District Hospitals Ghana - Multiple locations, Ghana. Adjaye Associates.

Connecting through Zoom from sunny Accra, architect Farida Abu-Bakare describes her passion for community work. Not only is she Project Director with Adjaye Associates, Farida is a co-founder of Black Architects and Interior Designers Association (BAIDA), a Toronto-based advocacy and support network for Black architects and interior designers across Canada.

With BAIDA, along with her past involvement in the Atlanta chapter of the National Organization of Minority Architects (NOMA) as Community Affairs Director, it comes as no surprise her philosophies around placemaking are focused on community. For Farida, it is an architect’s responsibility to build dynamic and flexible spaces that will inspire future generations. “What I’ve learned is that architects do a lot of designing for human space. But what do we do to build ourselves up as individuals? And how do we build our networks? Ultimately, when you’re building a place, you have to not only know your client but understand how they will experience life in that space and what it will grow.”

Farida Abu-Bakare

In some urban design circles, placemaking is considered an overused buzzword. Critics are wary of the term’s misappropriation as a quick-fix solution for more complicated issues, or as a series of modest gestures that impose gentrification. Farida’s position is different and informed by her experience as a Black female architect. “Our original name for BAIDA was actually Black Placemakers,” she explains. “We want members of our community to be a part of the discussion in a way that will inspire the next pipeline of architects. The only way we can do that is through outreach and an element of understanding about which communities are, or were previously, Black-owned.”

BAIDA’s initial goal was to create safe social networks for Black urbanists to be vocal about topics they felt strongly about, such as a lack of inclusivity in their chosen fields. The organization’s broader interest has since expanded to creating an impact on the larger sphere of urban design. “We can’t just be placemakers,” says Farida. “We need to be aligned with other organizations that are formulating those professions. If we have places on boards, we are able to actually change how young Black professionals are perceived when entering the market.”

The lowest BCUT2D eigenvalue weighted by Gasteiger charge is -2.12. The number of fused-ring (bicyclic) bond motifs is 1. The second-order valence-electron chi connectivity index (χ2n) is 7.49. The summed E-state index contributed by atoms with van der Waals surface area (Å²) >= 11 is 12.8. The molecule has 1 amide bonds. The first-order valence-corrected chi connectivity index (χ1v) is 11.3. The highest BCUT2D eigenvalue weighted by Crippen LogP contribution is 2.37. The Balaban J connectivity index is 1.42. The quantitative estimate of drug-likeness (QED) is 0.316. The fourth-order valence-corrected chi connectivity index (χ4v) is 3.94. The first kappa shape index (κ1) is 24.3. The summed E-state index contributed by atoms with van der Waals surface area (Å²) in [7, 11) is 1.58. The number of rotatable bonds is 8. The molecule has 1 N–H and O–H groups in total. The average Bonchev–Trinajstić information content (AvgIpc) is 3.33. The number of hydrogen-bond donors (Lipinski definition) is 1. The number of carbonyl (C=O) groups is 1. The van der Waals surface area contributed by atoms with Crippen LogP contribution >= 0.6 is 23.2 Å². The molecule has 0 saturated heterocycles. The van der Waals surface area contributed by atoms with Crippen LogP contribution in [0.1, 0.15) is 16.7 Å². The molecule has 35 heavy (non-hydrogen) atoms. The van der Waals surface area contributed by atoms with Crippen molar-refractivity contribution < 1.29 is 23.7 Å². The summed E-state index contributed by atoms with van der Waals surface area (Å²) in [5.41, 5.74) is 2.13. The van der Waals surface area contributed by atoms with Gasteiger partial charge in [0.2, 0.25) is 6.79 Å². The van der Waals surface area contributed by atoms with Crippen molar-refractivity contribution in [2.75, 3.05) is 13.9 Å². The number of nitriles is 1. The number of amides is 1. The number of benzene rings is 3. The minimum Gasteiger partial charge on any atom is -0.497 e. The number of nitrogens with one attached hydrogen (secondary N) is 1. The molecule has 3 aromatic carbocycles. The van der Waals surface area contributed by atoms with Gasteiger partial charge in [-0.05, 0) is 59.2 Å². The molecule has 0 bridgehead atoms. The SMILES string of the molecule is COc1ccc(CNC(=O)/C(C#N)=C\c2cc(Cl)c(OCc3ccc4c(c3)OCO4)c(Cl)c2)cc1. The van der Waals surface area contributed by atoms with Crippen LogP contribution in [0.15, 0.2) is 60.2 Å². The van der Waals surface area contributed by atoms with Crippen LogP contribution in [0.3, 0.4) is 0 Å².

Reflecting on her own experiences, Farida shares her story of having lived in multiple cities across Canada, the US, and now in Ghana. As a Nigerian Canadian, born in the Doha, Qatar, and raised in Riyadh, Saudi Arabia before returning to Canada to live on the east and west coasts, she describes her story as “a bit of a mismatch.” She speaks of her Canadian experience fondly, revealing that her volunteer experience on First Nations’ reserves with the Multicultural Association of Northwestern Ontario (MANWO) during her high school years as being profoundly formative. Farida looks back on that experience, under the mentorship of Executive Director Moffat Makuto, as the first place where she learned important lessons about community engagement. “You speak to the needs of the people, you provide skills and things that they can take away from the interaction with you,” she says. “It’s not that you take the experience of learning from someone new, but you give them something that they can give back to somebody else.”

District Hospitals Ghana – Multiple locations, Ghana. Adjaye Associates.

Throughout her career Farida has brought that perspective into her work, even now in Accra. “We’re bringing a new revitalization to Africa, which I think is interesting. And it’s being met with a lot of hope. For me, I’ve translated what I’ve learned about community into seeing how we can apply that knowledge here. The scale is very different from what most firms are doing on the continent.”

For Farida, placemaking cannot be distilled into a one-size-fits-all service. It’s an ongoing philosophy of making space for Black urbanists to prosper within their chosen profession. BAIDA’s success signals a sense of community, locally and globally, for the next generation of Black architects and interior designers.

This article is part of a three-part series on Placemaking supported by Entro.